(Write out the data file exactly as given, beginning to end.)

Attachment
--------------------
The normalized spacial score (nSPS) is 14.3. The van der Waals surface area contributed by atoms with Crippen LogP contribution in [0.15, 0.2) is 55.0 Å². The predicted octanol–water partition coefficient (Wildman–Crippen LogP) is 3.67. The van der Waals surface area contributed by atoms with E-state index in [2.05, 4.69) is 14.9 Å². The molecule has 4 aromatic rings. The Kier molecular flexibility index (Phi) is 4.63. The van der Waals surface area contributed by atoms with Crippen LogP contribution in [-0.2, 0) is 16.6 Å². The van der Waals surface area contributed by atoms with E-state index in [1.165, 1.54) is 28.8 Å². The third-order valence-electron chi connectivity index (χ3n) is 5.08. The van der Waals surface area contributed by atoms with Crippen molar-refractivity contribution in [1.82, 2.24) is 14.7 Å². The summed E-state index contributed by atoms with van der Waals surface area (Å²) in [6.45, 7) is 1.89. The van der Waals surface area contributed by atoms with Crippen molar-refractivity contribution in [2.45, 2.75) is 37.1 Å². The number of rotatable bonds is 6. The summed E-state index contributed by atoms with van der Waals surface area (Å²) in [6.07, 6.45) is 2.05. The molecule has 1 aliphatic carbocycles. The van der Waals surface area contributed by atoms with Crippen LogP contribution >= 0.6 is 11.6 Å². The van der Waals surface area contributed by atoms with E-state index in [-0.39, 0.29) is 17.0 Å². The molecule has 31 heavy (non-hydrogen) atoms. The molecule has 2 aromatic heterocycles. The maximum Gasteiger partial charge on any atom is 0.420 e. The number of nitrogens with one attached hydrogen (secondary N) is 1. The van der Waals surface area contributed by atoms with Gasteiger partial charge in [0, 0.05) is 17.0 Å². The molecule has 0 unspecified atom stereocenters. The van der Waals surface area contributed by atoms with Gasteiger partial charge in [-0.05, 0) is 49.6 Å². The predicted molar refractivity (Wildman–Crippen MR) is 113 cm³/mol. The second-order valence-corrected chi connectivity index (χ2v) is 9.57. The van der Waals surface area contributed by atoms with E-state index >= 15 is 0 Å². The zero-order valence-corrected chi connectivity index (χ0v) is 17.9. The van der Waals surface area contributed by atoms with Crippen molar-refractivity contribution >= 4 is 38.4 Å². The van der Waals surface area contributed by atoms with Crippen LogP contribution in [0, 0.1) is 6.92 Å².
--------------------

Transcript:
The normalized spacial score (nSPS) is 14.3. The van der Waals surface area contributed by atoms with Crippen LogP contribution in [0.15, 0.2) is 55.0 Å². The predicted octanol–water partition coefficient (Wildman–Crippen LogP) is 3.67. The van der Waals surface area contributed by atoms with E-state index in [2.05, 4.69) is 14.9 Å². The molecule has 4 aromatic rings. The Kier molecular flexibility index (Phi) is 4.63. The van der Waals surface area contributed by atoms with Crippen LogP contribution in [-0.2, 0) is 16.6 Å². The van der Waals surface area contributed by atoms with E-state index in [1.165, 1.54) is 28.8 Å². The third-order valence-electron chi connectivity index (χ3n) is 5.08. The van der Waals surface area contributed by atoms with Crippen molar-refractivity contribution in [1.82, 2.24) is 14.7 Å². The summed E-state index contributed by atoms with van der Waals surface area (Å²) in [6.45, 7) is 1.89. The van der Waals surface area contributed by atoms with Crippen molar-refractivity contribution in [2.45, 2.75) is 37.1 Å². The number of rotatable bonds is 6. The summed E-state index contributed by atoms with van der Waals surface area (Å²) in [6.07, 6.45) is 2.05. The molecule has 1 aliphatic carbocycles. The van der Waals surface area contributed by atoms with Crippen LogP contribution >= 0.6 is 11.6 Å². The van der Waals surface area contributed by atoms with E-state index in [-0.39, 0.29) is 17.0 Å². The molecule has 31 heavy (non-hydrogen) atoms. The molecule has 2 aromatic heterocycles. The maximum Gasteiger partial charge on any atom is 0.420 e. The number of nitrogens with one attached hydrogen (secondary N) is 1. The van der Waals surface area contributed by atoms with Gasteiger partial charge in [0, 0.05) is 17.0 Å². The molecule has 0 unspecified atom stereocenters. The van der Waals surface area contributed by atoms with Gasteiger partial charge in [-0.05, 0) is 49.6 Å². The predicted molar refractivity (Wildman–Crippen MR) is 113 cm³/mol. The second-order valence-corrected chi connectivity index (χ2v) is 9.57. The van der Waals surface area contributed by atoms with E-state index >= 15 is 0 Å². The zero-order valence-corrected chi connectivity index (χ0v) is 17.9. The van der Waals surface area contributed by atoms with Crippen molar-refractivity contribution >= 4 is 38.4 Å². The van der Waals surface area contributed by atoms with Crippen LogP contribution in [0, 0.1) is 6.92 Å².